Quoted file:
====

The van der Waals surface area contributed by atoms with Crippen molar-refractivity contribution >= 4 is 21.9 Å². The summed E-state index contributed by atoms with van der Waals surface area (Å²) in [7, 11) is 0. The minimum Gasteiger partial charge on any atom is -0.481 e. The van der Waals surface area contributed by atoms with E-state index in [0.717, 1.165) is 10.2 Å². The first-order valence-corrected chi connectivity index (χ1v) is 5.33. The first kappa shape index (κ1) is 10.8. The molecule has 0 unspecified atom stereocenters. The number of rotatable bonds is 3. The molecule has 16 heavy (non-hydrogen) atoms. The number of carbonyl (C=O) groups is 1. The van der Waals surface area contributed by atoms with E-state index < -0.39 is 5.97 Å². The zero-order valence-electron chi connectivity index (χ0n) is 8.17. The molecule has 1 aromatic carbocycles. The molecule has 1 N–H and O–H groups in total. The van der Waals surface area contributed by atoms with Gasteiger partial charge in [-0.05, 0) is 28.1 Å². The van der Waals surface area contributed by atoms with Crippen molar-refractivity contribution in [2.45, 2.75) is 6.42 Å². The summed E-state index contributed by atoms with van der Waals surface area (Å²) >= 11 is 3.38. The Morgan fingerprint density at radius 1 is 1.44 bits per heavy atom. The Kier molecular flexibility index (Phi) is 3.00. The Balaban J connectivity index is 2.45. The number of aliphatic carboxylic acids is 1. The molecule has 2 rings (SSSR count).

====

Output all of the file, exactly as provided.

The van der Waals surface area contributed by atoms with Crippen molar-refractivity contribution >= 4 is 21.9 Å². The summed E-state index contributed by atoms with van der Waals surface area (Å²) in [7, 11) is 0. The minimum Gasteiger partial charge on any atom is -0.481 e. The van der Waals surface area contributed by atoms with E-state index in [0.717, 1.165) is 10.2 Å². The first-order valence-corrected chi connectivity index (χ1v) is 5.33. The first kappa shape index (κ1) is 10.8. The molecule has 0 unspecified atom stereocenters. The number of rotatable bonds is 3. The molecule has 16 heavy (non-hydrogen) atoms. The number of carbonyl (C=O) groups is 1. The van der Waals surface area contributed by atoms with E-state index < -0.39 is 5.97 Å². The zero-order valence-electron chi connectivity index (χ0n) is 8.17. The molecule has 1 aromatic carbocycles. The molecule has 1 N–H and O–H groups in total. The van der Waals surface area contributed by atoms with Gasteiger partial charge in [-0.05, 0) is 28.1 Å². The van der Waals surface area contributed by atoms with Crippen molar-refractivity contribution in [2.45, 2.75) is 6.42 Å². The summed E-state index contributed by atoms with van der Waals surface area (Å²) >= 11 is 3.38. The Morgan fingerprint density at radius 1 is 1.44 bits per heavy atom. The Kier molecular flexibility index (Phi) is 3.00. The Balaban J connectivity index is 2.45. The number of aliphatic carboxylic acids is 1. The molecule has 2 rings (SSSR count).